The Chamberlain Group, Inc. v. Techtronic Industries Co. Ltd., No. 18-2103, Courtroom 201
Techtronic Industries (“TTI”) appeals a jury verdict finding that the Chamberlain Group’s patents covering wirelessly transmitting information by garage door openers are valid and infringed by TTI. CGI obtained a preliminary injection against TTI based on a claim construction that the Federal Circuit later reversed. TTI then petitioned for institution of an IPR. In arguing against institution, CGI argued for a broad claim construction, which the PTAB adopted. Later, at the district court, CGI advocated for a broader claim construction, which the district court adopted. The Court has been asked to consider whether CGI should have been estopped from arguing for a broader claim construction in the district court after advancing a narrower construction in its argument against institution of the IPR.
On appeal, TTI argues that judicial estoppel precludes CGI from arguing for a broader construction after previously arguing for a narrower construction. According to TTI, the Board adopted CGI’s narrower construction arguments and CGI’s theory of infringement in district court contradicts its argument to the Board. TTI further argues that allowing the reversal of claim construction arguments would invite gamesmanship in proceedings before the Board and district courts. CGI counters that although a narrow construction was adopted by the Board, CGI’s specific claim construction arguments were rejected. CGI argues that it would be inequitable for judicial estoppel to apply here because judicial estoppel applies only when a party succeeded in persuading a court to accept its earlier argument.
Allergan Sales, LLC v. Sandoz, Inc., No. 18-2207, Courtroom 402
Sandoz appeals from a District of New Jersey decision granting Allergan a preliminary injunction. Allergan asserted U.S. Patent Nos. 9,770,453, 9,907,801, and 9,907,802, which claim methods for administering brimonidine tartrate and timolol maleate, against Sandoz. In granting Allergan a preliminary injunction, the district court found that the “wherein” clauses of the asserted claims, which recite intended results, as limiting the scope of the claim.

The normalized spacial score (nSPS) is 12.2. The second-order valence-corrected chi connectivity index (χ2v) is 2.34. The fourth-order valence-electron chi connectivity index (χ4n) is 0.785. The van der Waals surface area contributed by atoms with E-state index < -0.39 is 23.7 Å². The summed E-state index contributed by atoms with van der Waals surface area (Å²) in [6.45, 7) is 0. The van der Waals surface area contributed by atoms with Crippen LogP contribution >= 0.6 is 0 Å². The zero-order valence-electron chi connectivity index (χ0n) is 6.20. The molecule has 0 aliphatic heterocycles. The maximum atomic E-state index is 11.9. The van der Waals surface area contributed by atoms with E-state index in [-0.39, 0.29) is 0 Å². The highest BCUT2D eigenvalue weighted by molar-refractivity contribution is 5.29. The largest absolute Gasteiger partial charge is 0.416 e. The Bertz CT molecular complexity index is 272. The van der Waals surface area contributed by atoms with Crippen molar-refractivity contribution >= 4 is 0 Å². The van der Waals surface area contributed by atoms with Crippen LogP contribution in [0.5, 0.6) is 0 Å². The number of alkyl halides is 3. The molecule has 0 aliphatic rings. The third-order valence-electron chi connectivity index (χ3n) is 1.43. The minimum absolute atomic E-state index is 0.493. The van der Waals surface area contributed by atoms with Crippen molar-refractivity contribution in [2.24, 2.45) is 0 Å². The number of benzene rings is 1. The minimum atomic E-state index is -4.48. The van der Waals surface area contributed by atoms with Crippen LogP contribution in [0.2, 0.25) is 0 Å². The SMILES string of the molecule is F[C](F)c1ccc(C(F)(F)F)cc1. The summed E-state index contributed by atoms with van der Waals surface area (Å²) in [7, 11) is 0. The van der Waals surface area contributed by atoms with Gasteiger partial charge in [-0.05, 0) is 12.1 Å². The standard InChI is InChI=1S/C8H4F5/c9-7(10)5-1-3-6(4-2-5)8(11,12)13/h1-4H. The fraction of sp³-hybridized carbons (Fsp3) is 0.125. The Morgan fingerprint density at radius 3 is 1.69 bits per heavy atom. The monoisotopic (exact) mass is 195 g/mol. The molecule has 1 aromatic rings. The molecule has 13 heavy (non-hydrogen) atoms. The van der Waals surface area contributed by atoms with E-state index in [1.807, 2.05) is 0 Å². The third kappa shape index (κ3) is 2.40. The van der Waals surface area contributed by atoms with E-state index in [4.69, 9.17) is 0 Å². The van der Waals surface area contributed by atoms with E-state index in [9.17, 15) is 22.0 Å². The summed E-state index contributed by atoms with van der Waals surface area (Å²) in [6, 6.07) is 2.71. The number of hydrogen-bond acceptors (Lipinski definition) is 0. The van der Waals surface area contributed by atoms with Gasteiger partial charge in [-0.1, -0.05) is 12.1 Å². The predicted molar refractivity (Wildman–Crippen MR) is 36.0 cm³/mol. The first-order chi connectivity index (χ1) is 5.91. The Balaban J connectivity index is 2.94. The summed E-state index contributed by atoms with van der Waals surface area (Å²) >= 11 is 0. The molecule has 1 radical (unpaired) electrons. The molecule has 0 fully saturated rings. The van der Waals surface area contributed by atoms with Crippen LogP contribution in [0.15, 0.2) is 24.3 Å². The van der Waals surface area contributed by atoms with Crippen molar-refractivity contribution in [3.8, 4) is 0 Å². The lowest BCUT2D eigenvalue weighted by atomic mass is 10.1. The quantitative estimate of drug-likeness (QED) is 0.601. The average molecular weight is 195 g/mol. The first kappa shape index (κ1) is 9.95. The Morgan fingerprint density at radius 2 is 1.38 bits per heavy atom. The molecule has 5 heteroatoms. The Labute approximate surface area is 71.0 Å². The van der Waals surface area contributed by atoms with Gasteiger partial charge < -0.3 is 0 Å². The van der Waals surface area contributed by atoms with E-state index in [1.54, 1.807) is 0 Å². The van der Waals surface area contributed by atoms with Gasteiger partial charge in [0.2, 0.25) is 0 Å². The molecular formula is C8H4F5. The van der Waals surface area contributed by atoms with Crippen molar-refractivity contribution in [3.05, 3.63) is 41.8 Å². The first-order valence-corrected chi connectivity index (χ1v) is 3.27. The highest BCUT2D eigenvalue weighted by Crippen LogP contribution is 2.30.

On appeal, Sandoz argues that the “wherein” clauses in this case are not limiting because they do not add manipulative steps, but rather only desired results, and the recited effects were not material to patentability. The claims asserted in this case comprise a single step of administering a composition of brimonidine tartrate and timolol maleate (the composition itself found unpatentable as obvious) twice daily. Sandoz argues that holding intended effects as limiting in this case will allow Allergan to recapture matter from the public domain through creative claim-drafting. Allergen counters that the “wherein” clause in this case necessarily limits the asserted claims to Allergen’s pharmaceutical discoveries and were material to patentability during prosecution. Further, Allergan argues that Federal Circuit precedent does not require the “wherein” clauses in this case to contain an additional manipulative step to limit the claims, instead, the “wherein” clauses in this case are limiting as expressing inventive discovery or material to patentability.
Chestnut Hill Sound Inc. v. Apple Inc., No. 18-1163, Courtroom 402
U.S. Patent Nos. 8,090,309 and 8,725,063, owned by Chestnut Hill, were invalidated during an IPR. On appeal, Chestnut challenges, among other things, the constitutionality of IPRs for patents that issued prior to the enactment of the America Invents Act (“AIA”). While the Supreme Court’s recent opinion in Oil States Energy Services, LLC v. Greene’s Energy Group, LLC, found that IPRs were constitutional, the Supreme Court did not address the constitutionality of IPRs for pre-AIA patents.
Chestnut Hill argues that application of the AIA framework to a pre-AIA patent is unconstitutional because it is a retroactive application that is unsupported by the statute. Statutory language must provide for retroactive effect for such effect to be given. Chestnut Hill argues that the statute authorizing IPR does not provide for retroactive effect, thus application of the AIA framework to pre-AIA patents constitutes an unconstitutional regulatory taking. Apple first argues that the patent-at-issue should be considered an AIA patent because the issue date of the patent, January 2012, and the effective date of the AIA’s IPR provisions, September 2011, are the relevant dates for judging IPR retroactivity. Apple further argues that IPRs are constitutional for post-AIA patents because the effect of IPR is prospective only and the IPR legislation affects procedure, not substance. Apple further argues that the Oil States reasoning applies equally to pre-AIA and AIA patents because both are public franchises that remain subject to Board cancellation. As Intervenor, the USPTO Director argues that retroactive application of IPR comports with due process because it advances legitimate legislative purposes by rational means: it protects the public interest in avoiding monopolization of ideas that belong to the public by invalidating erroneously granted patents that cover those ideas.